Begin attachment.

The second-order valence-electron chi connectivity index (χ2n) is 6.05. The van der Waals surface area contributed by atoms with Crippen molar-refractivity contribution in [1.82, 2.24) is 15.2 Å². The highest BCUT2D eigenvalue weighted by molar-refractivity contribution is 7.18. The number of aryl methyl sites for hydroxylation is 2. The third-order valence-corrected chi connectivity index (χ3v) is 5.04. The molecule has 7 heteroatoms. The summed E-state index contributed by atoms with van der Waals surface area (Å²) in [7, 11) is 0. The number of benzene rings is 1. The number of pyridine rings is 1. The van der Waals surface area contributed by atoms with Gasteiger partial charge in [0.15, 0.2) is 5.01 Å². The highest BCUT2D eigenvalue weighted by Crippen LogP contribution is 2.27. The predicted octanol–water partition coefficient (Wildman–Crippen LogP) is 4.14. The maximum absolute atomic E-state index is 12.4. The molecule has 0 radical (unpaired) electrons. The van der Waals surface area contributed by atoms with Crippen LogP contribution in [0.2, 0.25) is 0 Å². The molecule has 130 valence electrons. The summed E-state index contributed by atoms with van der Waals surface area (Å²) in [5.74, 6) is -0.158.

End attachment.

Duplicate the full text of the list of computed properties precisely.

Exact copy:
The second-order valence-electron chi connectivity index (χ2n) is 6.05. The van der Waals surface area contributed by atoms with Crippen molar-refractivity contribution in [1.82, 2.24) is 15.2 Å². The highest BCUT2D eigenvalue weighted by molar-refractivity contribution is 7.18. The number of aryl methyl sites for hydroxylation is 2. The third-order valence-corrected chi connectivity index (χ3v) is 5.04. The molecule has 7 heteroatoms. The summed E-state index contributed by atoms with van der Waals surface area (Å²) in [7, 11) is 0. The number of benzene rings is 1. The number of pyridine rings is 1. The van der Waals surface area contributed by atoms with Gasteiger partial charge in [0.15, 0.2) is 5.01 Å². The highest BCUT2D eigenvalue weighted by Crippen LogP contribution is 2.27. The predicted octanol–water partition coefficient (Wildman–Crippen LogP) is 4.14. The maximum absolute atomic E-state index is 12.4. The molecule has 0 radical (unpaired) electrons. The van der Waals surface area contributed by atoms with Crippen LogP contribution in [0.2, 0.25) is 0 Å². The molecule has 130 valence electrons. The summed E-state index contributed by atoms with van der Waals surface area (Å²) in [5.74, 6) is -0.158.